I shall move to Pelican Key where I will only eat shrimp until I, too, turn pink like a flamingo.
Luvgood Carp, Editor-in-Chief
Nothing proclaims privilege like white porcelain. Its glossy surface reflects a prestige anyone can appreciate, though the privilege, surprisingly, is getting harder to preserve, even here in this milk-white marbled executive suite populated by the pale and mostly male descendants of white porcelain’s original beneficiaries – all of us attired in the traditional uniform of extremely starched ivory shirts and aggressively angry red ties. So privilege, nowadays, does bring problems – though, trust me, you will get no sympathy from the plastic port-a-john people on this. White porcelain, even when it is safely segregated behind a locked door, to which I, alone, possess the code, can still get sprayed – as happens often when I assume a standing position of casual authority with my hands resting gently, yet firmly, on my hips. And, sometimes, white porcelain can get spackled, even when I am comfortably seated, skillfully conducting a contentious board meeting by Zoom. Of particular relevance right now, white porcelain can get clogged when the flusher thingy suddenly won’t work, which, of course, I only learn too late; when, let’s say, a large deposit (the only kind I make) has been dropped at the bank. I pride myself on solving problems - even unwieldy ones. But how do I make peace with this unexpected imposition? Acknowledging it makes me human, a thought I can’t abide. Asking for help makes me humble, an approach I will not try. However, ignoring it makes me privileged, and that just feels right inside. Plus, there’s no harm done. Tonight it will be disposed of by someone I do not know and will never meet. Luvgood Carp, Editor-in-Chief
I was at the club when a golf ball shaped minister said give him a second chance. Hear what he has to say. He makes more sense now that he's a CPA. Then a putting preacher proclaimed the good news: he went to Wharton and got an MBA. Hearing that, I dropped to my knees and prayed. And Jesus put aside peace in the Middle East to sanctify the deductions I should take. The truth depends, he chanted like a Gregorian, on how much the Emperor thinks you make. For you must render unto Caesar what is his but only confess what he already knows then set up a charity in the Caymans and watch as your blessings grow. I invited him for golf and a Bloody Mary or two. But isn't your club anti-Semitic, he asked. Jesus Christ, I laughed, you're not a Jew. Luvgood Carp, Editor-in-Chief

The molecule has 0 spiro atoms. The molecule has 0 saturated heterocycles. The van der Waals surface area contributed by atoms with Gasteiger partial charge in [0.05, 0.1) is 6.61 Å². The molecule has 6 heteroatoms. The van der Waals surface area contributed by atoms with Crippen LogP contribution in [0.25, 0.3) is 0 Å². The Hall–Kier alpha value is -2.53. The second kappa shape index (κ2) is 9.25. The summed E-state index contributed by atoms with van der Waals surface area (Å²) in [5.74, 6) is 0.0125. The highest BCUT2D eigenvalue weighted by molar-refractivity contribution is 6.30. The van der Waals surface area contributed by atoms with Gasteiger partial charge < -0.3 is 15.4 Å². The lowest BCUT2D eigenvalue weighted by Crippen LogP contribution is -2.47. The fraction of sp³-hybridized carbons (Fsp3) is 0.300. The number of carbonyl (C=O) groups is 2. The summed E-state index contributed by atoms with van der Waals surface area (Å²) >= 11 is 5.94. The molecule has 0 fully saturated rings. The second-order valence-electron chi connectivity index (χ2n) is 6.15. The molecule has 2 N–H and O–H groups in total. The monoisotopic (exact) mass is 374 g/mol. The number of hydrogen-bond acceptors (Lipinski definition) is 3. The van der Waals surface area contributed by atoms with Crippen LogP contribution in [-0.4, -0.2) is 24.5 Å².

Slow Horses: Immorality Play
Mick Herron’s Slow Horses is a feat. It’s an authentic spy thriller with a laugh track. Written in the third person, the voice is conversational, appealing, and mildly sarcastic. Here’s an example. “Most of us hold that some things only happen to other people. Many of us hold that one such thing is death.” But it takes more than an engaging tone to create a fast-paced, suspenseful story. Herron succeeds there too.
It’s the 2000s and Britain is a mess. Whoa, Gladiola, I assumed this book is fiction. Is Slow Horses nonfiction? I don’t know. Britain certainly is a mess, but I found the book in the fiction section of Book No Further – though, I agree, the story does have that “ripped from the headlines” feel. May I continue with my review? Of course, my apologies. I’m a hairy ass covered with boils.
A group of extreme British nationalists have kidnapped a young man. He might be Pakistani, but he’s not. He was born in Britain. He does, however, have an uncle who lives in Pakistan. That’s good enough for the kidnappers. They’re going to chop his head off in 48 hours. On the internet. MI5 is on the job. Will our friend keep his head? Odds are . . . no. Because the slow horses have inserted themselves.
Who are the slow horses? They’re MI5 agents who have been relegated to Sough House, because they’re incompetent, unlucky, alcoholic, and/or obnoxious like mustard gas. They’re really bored and desperate to prove they don’t belong in Slough House – though they do.
Jackson Lamb is in charge of Slough House. And, with Lamb, Herron has created one of the great characters in the genre. He’s a foul-smelling, misanthropic burnout from when the Cold War was hot. “When he was in the field, he had more to worry about than his expenses. Things like being caught, tortured and shot. He survived.” Don’t trifle with him.
Throughout the story, he spars with Diane Taverner (Lady Di). She’s formidable in her own right. “The Service has a long and honorable tradition of women dying behind enemy lines, but was less enthusiastic about placing them behind important desks.” Lady Di sits behind a very important desk. Don’t trifle with her either. She and Lamb are at each other’s throats, and it’s delightful to watch. But will their rivalry doom our soon to be headless friend?
Everyone says Herron is John le Carre’s successor, so there’s no need to mention that here. And Everyone is stupid. As great as le Carre was, he never could have written a spy thriller like this. His stories were morality plays, and humor was a cardinal sin. Herron doesn’t get riled up about human nature and its sorry state. In fact, the subject seems to make him laugh. Me too.
Gladiola Overdrive, Chief Editor